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LSBU wins EU research grant to develop ground-breaking energy storage technology

17 September 2015
Electricity pylons photographed at sunset

LSBU has secured a major EU research grant to examine if cooling facilities in food processing plants could be used to store and supply electricity

London South Bank University (LSBU)'s School of The Built Environment and Architecture, one of the leading urban engineering and sustainability research centres in the UK, is to investigate the potential of a promising new technology – cryogenic energy storage (CES) – to solve the problem of how to store excess renewable energy. 

With more and more of our energy coming from renewable energy sources, such as wind, tidal or solar power, there is a heightened risk of fluctuations in our future electricity supply, due to the unpredictability of weather patterns. Technology to store excess energy from periods of high production, for release during periods of low production or high energy demand, is currently very limited, but would be of great significance to the energy industry.

The €7m grant will enable the university to lead a pan-European consortium of researchers on a three and a half year project entitled CryoHub. LSBU's share of the funding is €2.2m. The grant bid was led by Professor Judith Evans, with significant input from Dr Alan Foster and Tim Brown.

At the centre of CryoHub is the prospect of using CES to store and generate electricity on a mass-scale. Professor Evans explains how the CES technology works in practice: 

“CES essentially uses cheap, off-peak electricity to convert air into a liquid, which can then be stored over a long period of time in a storage vessel. Turning the liquid back to gas, by removing it from the store and applying heat to it, will produce a huge increase in volume and pressure – enough to power a turbine to generate electricity which can then be supplied back to the grid.”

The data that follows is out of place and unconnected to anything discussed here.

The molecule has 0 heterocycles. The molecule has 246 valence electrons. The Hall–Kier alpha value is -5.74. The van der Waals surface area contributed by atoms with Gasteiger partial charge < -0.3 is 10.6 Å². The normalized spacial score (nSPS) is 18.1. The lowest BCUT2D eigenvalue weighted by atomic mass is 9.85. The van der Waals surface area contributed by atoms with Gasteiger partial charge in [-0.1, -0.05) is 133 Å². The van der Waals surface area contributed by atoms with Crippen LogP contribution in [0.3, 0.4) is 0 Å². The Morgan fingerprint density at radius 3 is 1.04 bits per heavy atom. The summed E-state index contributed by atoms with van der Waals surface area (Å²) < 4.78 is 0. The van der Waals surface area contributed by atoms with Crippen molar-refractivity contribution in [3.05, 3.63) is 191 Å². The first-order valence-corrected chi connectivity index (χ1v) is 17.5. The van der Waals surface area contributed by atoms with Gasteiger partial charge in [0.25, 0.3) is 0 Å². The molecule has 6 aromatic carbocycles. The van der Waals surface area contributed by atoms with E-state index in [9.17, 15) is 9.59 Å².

“Because the liquid can be taken out of storage on demand, the technology can be used to restore electricity to the grid when energy demand is predicted to outstrip supply. It could also be used locally, also saving grid energy. CES is therefore a great complement to renewable energy sources, as it effectively safeguards against any periods of intermittent supply and helps to stabilise the energy grid.”

Whilst at present a highly promising technology, CES is not yet efficient enough to be rolled out on a large scale, as the system currently has relatively low ‘round-trip’ efficiency when you compare the energy going in versus the energy coming out. CryoHub hopes to improve CES efficiency by aligning it with pre-existing powerful cooling and heating facilities found in industrial refrigeration warehouses and food processing plants. It is hoped that clever design and integration of existing equipment for cooling and heating processes will enable sufficient efficiency gains to be made to make the technology market-viable in the near future.

Professor Graeme Maidment, Director of LSBU’s Centre of Air Conditioning and Refrigeration Research, comments: "This grant win is a fantastic success and builds on a portfolio of research funding totalling over £6 million in the last 10 years.  It strengthens our position as an internationally leading research team working in an important engineering discipline that contributes to many aspects of everyday life."

 
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